With spring weather (finally!) here, I’ve been enjoying some of my favorite warm weather wines recently.
One of my very favorite spring sippers is a Spanish wine that’s quite similar to the more widely known Portuguese Vinho Verde. Txakoli (pronounced Chacoli) is produced in the coastal Basque region of Spain.
Although most Txakoli is white, last week I tasted a rosé version at DC’s Estadio, paired with a skewer of manchengo, chorizo and pistachio that was just right for the spring day.
Made from the hondurrabi zurri grape, this hard to pronounce wine goes down easy! It is bone dry, high in acid, with a touch of salinity. The hint of effervescence gives this light wine an added spritz and reminds me of summer days at the beach and warm nights on the porch with friends.
Another of my favorite producers is Ganeta- the new vintage is currently on it’s way to the DC area, just in time for Spring. This is a tried and true at our house, and I can’t wait to try the newest vintage!
Next time you’re in the mood to try something different, give this Basque wine gem a try! It’s delightful with seafood or enjoying al fresco with friends!
What are your go to spring wines?
Although many reach for heavy red stand-bys like Cabernet Sauvignon and Bordeaux, I have a few lesser known favorites that are perfect for warming up in front of the fire!
This is the time to bring out your fortified wines– Sherry, Port and Madeira. Although there is huge variation within the category of fortified wines and they can get expensive quickly, there are delicious bottles in the $22-$25 range.
I recently tried Baco de Elite Olorosso Sherry, a medium dry sherry with toasted walnut notes. Derek Brown’s Mockingbird Hill is a great place to visit if you want to learn more about sherry! I’m also partial to Dow’s Boardroom Tawny Port for its caramel notes and lighter finish than Ruby Ports.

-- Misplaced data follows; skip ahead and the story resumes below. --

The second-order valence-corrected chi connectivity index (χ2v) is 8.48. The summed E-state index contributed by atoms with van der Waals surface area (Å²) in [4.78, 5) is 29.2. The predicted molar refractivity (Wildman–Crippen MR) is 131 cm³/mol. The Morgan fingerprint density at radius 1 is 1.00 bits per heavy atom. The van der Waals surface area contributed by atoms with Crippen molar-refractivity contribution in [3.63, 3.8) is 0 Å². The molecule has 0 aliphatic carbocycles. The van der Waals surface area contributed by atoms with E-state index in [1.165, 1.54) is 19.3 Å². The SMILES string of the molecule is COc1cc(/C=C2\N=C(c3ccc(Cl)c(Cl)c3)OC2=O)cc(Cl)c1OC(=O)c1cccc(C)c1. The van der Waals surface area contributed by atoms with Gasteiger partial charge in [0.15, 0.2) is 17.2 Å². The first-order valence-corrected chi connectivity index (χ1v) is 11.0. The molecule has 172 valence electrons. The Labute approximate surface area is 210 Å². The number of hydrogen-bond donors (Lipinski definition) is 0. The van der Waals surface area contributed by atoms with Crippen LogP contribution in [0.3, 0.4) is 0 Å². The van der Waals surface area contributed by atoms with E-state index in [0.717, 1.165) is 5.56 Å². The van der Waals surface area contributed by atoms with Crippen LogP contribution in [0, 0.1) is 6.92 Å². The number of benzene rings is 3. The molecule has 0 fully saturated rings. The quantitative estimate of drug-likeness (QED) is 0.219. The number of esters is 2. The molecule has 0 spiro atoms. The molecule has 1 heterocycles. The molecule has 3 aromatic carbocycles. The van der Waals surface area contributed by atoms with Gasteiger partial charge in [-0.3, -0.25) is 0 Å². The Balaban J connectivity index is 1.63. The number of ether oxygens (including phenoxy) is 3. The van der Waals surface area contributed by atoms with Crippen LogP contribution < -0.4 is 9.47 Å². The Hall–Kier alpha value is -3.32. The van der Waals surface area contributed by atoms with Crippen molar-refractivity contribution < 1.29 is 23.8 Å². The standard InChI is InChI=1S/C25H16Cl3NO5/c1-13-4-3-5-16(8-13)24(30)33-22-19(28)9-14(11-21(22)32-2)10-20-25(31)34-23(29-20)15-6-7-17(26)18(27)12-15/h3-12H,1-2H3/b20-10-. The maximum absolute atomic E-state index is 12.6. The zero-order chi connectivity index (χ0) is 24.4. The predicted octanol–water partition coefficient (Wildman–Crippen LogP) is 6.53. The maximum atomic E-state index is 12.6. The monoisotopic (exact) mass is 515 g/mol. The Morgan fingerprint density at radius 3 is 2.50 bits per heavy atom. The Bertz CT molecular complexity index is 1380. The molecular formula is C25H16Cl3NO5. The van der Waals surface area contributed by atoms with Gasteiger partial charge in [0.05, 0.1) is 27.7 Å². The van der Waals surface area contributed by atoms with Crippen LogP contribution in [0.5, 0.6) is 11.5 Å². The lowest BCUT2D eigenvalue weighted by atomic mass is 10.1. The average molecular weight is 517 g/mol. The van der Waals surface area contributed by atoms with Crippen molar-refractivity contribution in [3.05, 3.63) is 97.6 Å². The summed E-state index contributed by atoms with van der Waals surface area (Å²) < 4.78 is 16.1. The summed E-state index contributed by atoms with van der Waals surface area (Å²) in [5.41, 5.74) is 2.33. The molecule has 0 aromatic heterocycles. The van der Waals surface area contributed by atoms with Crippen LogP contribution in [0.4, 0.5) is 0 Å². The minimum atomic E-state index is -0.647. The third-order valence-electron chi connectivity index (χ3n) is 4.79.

Forget budget Madeira and just splurge. It’s worth every penny! For a special treat, visit The Jefferson Hotel in DC, which houses the largest Madeira collection in America. Ask Jen, the Sommelier, or Ivan, an outstanding bartender at the intimate Plume bar, for a recommendation!
Although this grape is grown primarily in Uruguay, it was originally a French varietal. This is definitely one to decant and you will be amazed at how a Tannat will open up and develop as it is exposed to air! I recently poured Bouza Tannat at a private wine tasting, and it’s chocolatey notes and full body were a crowd pleaser. It’s not a grape you see every day, but if you like super full bodied reds, this is one worth trying! Tannat tends to be very high in alcohol- hovering at around 15%- so sip accordingly!
As mentioned in last week’s post, I adore red wines from this Spanish region. These powerful red wines are comprised of a blend of varietals including Garnacha, Carignan, Cabernet Sauvignon, Syrah, and Merlot. Try the Menut or Zaumau- both are spectacular wines that offer spicy red fruit notes and pack a powerful punch. They’re great to pair with your favorite hearty winter fare, as well!
This Italian wine doesn’t come cheap, but is absolutely amazing when it’s cold outside. Made in the Veneto region of Italy, this full bodied, earthy red wine is made by letting the Corvina grapes dry out into raisins, heavily concentrating the flavors. Try Allegrini for a tried and true house that also makes an excellent “Ripasso” Valpolicella- frequently known as the “poor man’s Amarone”.
What is your favorite cold weather libation?